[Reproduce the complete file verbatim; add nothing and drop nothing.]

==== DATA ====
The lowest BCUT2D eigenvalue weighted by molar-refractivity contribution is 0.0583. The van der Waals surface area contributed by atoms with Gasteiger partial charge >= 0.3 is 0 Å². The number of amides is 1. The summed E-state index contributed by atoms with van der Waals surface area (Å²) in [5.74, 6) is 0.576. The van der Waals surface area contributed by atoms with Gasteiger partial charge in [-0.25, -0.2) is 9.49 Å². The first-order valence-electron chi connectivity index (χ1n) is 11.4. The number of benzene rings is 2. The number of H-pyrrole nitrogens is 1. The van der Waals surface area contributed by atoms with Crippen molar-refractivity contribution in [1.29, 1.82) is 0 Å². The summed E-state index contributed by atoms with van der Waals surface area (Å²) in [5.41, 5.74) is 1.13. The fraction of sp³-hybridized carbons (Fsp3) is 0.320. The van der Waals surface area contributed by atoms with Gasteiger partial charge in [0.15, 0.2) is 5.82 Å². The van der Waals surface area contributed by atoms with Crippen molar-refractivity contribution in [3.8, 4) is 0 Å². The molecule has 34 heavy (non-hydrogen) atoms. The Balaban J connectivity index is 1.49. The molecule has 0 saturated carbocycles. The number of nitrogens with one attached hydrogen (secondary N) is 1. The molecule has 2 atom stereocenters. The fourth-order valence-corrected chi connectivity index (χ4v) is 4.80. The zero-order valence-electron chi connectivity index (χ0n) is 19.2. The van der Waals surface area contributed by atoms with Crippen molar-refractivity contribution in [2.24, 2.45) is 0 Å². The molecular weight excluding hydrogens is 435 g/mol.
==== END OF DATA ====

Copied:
The lowest BCUT2D eigenvalue weighted by molar-refractivity contribution is 0.0583. The van der Waals surface area contributed by atoms with Gasteiger partial charge >= 0.3 is 0 Å². The number of amides is 1. The summed E-state index contributed by atoms with van der Waals surface area (Å²) in [5.74, 6) is 0.576. The van der Waals surface area contributed by atoms with Gasteiger partial charge in [-0.25, -0.2) is 9.49 Å². The first-order valence-electron chi connectivity index (χ1n) is 11.4. The number of benzene rings is 2. The number of H-pyrrole nitrogens is 1. The van der Waals surface area contributed by atoms with Crippen molar-refractivity contribution in [1.29, 1.82) is 0 Å². The summed E-state index contributed by atoms with van der Waals surface area (Å²) in [5.41, 5.74) is 1.13. The fraction of sp³-hybridized carbons (Fsp3) is 0.320. The van der Waals surface area contributed by atoms with Gasteiger partial charge in [0.15, 0.2) is 5.82 Å². The van der Waals surface area contributed by atoms with Crippen molar-refractivity contribution in [3.8, 4) is 0 Å². The molecule has 34 heavy (non-hydrogen) atoms. The Balaban J connectivity index is 1.49. The molecule has 0 saturated carbocycles. The number of nitrogens with one attached hydrogen (secondary N) is 1. The molecule has 2 atom stereocenters. The fourth-order valence-corrected chi connectivity index (χ4v) is 4.80. The zero-order valence-electron chi connectivity index (χ0n) is 19.2. The van der Waals surface area contributed by atoms with Crippen molar-refractivity contribution in [2.24, 2.45) is 0 Å². The molecular weight excluding hydrogens is 435 g/mol.